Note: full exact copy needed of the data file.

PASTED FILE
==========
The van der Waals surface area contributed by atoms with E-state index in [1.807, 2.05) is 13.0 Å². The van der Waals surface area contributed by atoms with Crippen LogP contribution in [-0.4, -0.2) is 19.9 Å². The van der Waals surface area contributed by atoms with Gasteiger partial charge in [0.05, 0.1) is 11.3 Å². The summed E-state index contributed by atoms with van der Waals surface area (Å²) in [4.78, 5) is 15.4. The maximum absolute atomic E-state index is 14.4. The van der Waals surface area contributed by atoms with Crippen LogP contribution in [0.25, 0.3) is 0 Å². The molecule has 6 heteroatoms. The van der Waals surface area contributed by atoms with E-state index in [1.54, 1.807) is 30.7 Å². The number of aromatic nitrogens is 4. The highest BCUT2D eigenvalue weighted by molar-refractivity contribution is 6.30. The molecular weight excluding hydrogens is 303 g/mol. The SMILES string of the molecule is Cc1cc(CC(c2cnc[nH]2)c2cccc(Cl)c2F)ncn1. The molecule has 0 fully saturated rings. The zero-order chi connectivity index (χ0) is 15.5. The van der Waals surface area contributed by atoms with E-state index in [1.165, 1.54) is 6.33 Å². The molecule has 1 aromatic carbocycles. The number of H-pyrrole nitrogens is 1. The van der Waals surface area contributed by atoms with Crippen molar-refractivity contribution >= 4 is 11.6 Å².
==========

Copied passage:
The van der Waals surface area contributed by atoms with E-state index in [1.807, 2.05) is 13.0 Å². The van der Waals surface area contributed by atoms with Crippen LogP contribution in [-0.4, -0.2) is 19.9 Å². The van der Waals surface area contributed by atoms with Gasteiger partial charge in [0.05, 0.1) is 11.3 Å². The summed E-state index contributed by atoms with van der Waals surface area (Å²) in [4.78, 5) is 15.4. The maximum absolute atomic E-state index is 14.4. The van der Waals surface area contributed by atoms with Crippen LogP contribution in [0.25, 0.3) is 0 Å². The molecule has 6 heteroatoms. The van der Waals surface area contributed by atoms with E-state index in [1.54, 1.807) is 30.7 Å². The number of aromatic nitrogens is 4. The highest BCUT2D eigenvalue weighted by molar-refractivity contribution is 6.30. The molecular weight excluding hydrogens is 303 g/mol. The SMILES string of the molecule is Cc1cc(CC(c2cnc[nH]2)c2cccc(Cl)c2F)ncn1. The molecule has 0 fully saturated rings. The zero-order chi connectivity index (χ0) is 15.5. The van der Waals surface area contributed by atoms with E-state index in [1.165, 1.54) is 6.33 Å². The molecule has 1 aromatic carbocycles. The number of H-pyrrole nitrogens is 1. The van der Waals surface area contributed by atoms with Crippen molar-refractivity contribution >= 4 is 11.6 Å².